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Sharp Increase in Heroin Usage in New Jersey
nbbhctreatment posted:
Drug overdoses rise in New Jersey, a tragic event to take place in New Jersey.Drug Addiction in the United States is a major problem and it is on the rise. States around the country are fighting this battle but unfortunately with little success. New
Heroin Overdoses on the Rise due to Prescription Pain Killers
Jersey is one of those states who has in recent years seen a spike in illegal drugs use. Heroin seems to be the new drug of choice for many. From 2010 to 2013 New Jersey recorded 4300 drug-related deaths. In 2012, only over 15,000 people sought treatment for heroin addiction.

This epidemic has created a state of gloom, especially for the families and friends of those addicted. Public officials are scrambling to get a hold on this rapidly growing menace. The surge of new heroin users has overwhelmed the state and the government is trying keep up with it.Jersey is one of those states who has in recent years seen a spike in illegal drugs use. Heroin seems to be the new drug of choice for many. From 2010 to 2013 New Jersey recorded 4300 drug-related deaths. In 2012, only over 15,000 people sought treatment for heroin addiction.
It doesn't always start with illegal drugs.Heroin isn't always the first drug of choice but is definitely the last in a line of drugs being abused. Most drug abuse starts with prescription use and snowballs into heroin use. Often times, drug abusers don't start out planning on getting hooked and is often times under the supervision of a medical professional.
An accident or a surgery may occur and the patient is prescribed a pain killer to help with the pain associated with the injury. The number one prescribe pain medicine by doctors in the New Jersey area is Oxycontin a very powerful drug that easily becomes addictive. This pain killer reacts much like heroin when introduced to the brain.
After the Oxycontin prescription has ran out, users often find it very hard to let go of the drug and try to obtain it in the black market. But with the cost of OxyContin, sometimes costing more than $30 a pill; abusers turn to a cheaper and more readily available way to get high.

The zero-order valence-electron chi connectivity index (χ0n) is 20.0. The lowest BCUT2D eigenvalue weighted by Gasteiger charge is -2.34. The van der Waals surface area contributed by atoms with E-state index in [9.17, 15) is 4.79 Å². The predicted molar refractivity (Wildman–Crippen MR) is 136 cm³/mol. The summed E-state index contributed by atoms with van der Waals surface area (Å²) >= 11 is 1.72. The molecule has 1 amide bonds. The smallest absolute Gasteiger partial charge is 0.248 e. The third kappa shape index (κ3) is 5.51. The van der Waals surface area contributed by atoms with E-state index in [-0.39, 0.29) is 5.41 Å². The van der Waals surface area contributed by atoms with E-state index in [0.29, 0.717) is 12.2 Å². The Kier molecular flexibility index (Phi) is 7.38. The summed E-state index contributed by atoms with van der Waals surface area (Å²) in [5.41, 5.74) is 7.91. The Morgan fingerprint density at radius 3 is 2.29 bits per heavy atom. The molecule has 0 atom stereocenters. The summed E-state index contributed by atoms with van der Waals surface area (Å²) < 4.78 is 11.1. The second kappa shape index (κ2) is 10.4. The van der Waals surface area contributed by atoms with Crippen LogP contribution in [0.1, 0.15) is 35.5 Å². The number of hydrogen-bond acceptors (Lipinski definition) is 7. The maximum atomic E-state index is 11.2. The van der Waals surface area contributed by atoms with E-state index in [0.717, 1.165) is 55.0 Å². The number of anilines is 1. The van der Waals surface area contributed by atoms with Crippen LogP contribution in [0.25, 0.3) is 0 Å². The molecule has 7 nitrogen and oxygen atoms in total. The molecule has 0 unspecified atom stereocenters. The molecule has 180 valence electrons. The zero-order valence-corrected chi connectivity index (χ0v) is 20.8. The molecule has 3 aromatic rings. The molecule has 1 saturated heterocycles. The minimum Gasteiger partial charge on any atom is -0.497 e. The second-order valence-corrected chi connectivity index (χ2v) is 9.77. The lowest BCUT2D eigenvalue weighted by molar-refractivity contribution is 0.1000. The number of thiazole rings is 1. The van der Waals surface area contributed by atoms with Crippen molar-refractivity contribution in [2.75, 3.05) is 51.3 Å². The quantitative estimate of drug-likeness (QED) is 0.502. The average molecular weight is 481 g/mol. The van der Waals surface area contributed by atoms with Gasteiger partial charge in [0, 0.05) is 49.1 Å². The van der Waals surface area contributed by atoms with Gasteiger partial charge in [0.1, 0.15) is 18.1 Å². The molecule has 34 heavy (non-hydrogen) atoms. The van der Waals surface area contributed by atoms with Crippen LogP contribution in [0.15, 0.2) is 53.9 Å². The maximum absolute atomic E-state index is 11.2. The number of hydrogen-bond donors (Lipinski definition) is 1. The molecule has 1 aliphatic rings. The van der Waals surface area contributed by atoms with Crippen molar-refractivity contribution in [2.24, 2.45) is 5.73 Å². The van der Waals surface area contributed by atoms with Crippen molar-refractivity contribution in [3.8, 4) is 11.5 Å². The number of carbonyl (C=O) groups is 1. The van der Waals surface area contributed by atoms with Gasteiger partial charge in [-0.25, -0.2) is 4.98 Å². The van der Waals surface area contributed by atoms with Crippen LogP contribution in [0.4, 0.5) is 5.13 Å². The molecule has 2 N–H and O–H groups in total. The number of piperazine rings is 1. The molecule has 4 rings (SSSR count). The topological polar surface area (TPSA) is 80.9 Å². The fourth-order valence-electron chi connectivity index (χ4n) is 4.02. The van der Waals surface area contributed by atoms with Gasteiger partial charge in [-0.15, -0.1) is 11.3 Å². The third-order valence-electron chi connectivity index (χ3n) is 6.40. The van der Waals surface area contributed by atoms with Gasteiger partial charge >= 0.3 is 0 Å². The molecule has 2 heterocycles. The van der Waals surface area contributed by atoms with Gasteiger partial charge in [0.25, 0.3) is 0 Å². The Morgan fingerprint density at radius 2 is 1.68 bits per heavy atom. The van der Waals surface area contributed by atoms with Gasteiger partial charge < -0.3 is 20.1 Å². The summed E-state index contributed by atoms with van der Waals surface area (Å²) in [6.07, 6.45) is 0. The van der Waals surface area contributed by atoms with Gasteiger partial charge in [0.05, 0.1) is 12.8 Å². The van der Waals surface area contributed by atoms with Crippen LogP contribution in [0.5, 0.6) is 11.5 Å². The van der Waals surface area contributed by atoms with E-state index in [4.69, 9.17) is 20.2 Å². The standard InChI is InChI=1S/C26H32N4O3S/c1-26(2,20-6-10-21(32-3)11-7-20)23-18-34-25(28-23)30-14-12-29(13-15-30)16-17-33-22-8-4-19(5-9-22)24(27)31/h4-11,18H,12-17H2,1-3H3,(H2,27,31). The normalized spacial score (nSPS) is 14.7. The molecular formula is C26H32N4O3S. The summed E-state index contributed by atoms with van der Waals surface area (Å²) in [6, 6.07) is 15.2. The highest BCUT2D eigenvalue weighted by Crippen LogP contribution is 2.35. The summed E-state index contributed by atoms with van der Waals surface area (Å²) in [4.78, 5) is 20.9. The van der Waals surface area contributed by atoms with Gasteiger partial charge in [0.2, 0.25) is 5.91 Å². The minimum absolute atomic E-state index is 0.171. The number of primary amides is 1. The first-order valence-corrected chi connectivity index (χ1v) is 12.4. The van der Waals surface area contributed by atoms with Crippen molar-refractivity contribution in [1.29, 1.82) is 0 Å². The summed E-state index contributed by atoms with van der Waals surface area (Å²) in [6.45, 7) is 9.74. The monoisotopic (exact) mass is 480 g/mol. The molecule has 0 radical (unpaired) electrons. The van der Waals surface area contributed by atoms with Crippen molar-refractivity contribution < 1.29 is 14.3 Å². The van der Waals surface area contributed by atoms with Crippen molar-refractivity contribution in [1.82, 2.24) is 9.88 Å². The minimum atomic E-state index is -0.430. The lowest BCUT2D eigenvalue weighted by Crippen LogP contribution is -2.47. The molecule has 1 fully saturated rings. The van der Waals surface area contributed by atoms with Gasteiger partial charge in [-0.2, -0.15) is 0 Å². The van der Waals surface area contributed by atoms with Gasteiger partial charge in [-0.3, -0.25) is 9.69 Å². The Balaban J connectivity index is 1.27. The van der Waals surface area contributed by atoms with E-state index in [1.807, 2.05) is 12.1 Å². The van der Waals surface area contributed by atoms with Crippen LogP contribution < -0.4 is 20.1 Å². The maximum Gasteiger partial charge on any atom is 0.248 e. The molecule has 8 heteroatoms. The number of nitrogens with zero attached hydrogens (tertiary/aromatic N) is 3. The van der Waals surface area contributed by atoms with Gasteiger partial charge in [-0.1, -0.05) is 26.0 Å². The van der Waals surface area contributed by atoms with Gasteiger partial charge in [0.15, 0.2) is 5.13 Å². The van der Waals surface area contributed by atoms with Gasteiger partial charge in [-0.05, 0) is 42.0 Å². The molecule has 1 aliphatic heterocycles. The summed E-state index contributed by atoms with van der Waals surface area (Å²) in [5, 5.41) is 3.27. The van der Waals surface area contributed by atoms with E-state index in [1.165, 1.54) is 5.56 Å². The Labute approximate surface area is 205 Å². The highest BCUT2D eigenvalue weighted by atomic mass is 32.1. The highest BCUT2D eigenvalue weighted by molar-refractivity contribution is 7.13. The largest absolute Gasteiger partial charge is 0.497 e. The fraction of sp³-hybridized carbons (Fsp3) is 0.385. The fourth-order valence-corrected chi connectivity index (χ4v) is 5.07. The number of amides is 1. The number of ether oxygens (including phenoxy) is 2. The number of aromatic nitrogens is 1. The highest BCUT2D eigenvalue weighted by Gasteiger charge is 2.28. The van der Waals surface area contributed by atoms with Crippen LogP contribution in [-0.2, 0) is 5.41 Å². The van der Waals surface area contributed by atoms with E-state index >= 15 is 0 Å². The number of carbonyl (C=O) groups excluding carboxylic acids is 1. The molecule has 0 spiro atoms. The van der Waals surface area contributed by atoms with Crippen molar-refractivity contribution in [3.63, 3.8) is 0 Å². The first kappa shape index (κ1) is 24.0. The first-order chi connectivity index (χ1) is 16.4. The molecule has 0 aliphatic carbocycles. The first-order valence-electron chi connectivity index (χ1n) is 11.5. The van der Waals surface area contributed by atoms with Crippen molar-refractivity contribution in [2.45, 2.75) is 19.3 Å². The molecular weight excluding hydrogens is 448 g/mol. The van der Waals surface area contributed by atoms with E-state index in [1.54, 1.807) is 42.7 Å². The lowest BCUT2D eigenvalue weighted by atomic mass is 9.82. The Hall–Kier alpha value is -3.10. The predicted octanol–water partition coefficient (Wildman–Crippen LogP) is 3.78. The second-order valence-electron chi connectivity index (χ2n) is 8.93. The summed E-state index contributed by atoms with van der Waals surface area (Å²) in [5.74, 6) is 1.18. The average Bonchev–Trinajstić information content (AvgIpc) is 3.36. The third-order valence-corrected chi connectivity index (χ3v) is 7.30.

New Jersey heroin and why it's so deadly.In the city of Camden in NJ, heroin is often times much stronger than in other parts of the country causing massive cases of heroin overdoses every year. This epidemic has grabbed Camden by storm and has been the cause of thousands of deaths over the course of the last 5 years.
What is the city doing to stop this deadly problem?The mayor has started a prescription monitoring program that try to keep track of dangerous drugs like Oxy and the doctors that dispense them. This program has had moderate effect and has probably kept some users from becoming abusers but overdose still seem to plague the city. This has also led to an increase in certified treatment programs, up 700 percent in the last 10 years.
Frustrated by the lack of success of the monitoring program the mayor has now implemented a drug court that seeks to arrest drug abusers. This system which mandates drug users to go into a drug rehab program has over loaded the treatment facilities in Camden. There is simply just not enough room for everyone. Early release is a common problem with this system, causing the effectiveness of drug treatment to be dramatically diminished.
No one knows when or how this drug epidemic will be solved. But if the government doesn't get a handle on it soon, the outcome could be tragic. The state of New Jersey and its entire population are paying the price and the deaths just seem to keep rising.
Peter Dimaira of PRDR on behalf of New Beginnings Behavioral Health Center of Fort Lauderdale

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jhonwatson responded:
In just the past MONTH, 1 in 4 U.S. adults engaged in binge drinking! These are not some numbers dreamed up by a scaremongering entity with an axe to grind. They come from a governmental agency, the Substance Abuse and Mental Health Services Administration (SAMHSA). Get a New FREE eBook: Discover the Latest News and Valuable Information on Drug and Alcohol Addiction PLUS 2013 Drug Statistics from SAMHSA - Instant Download:

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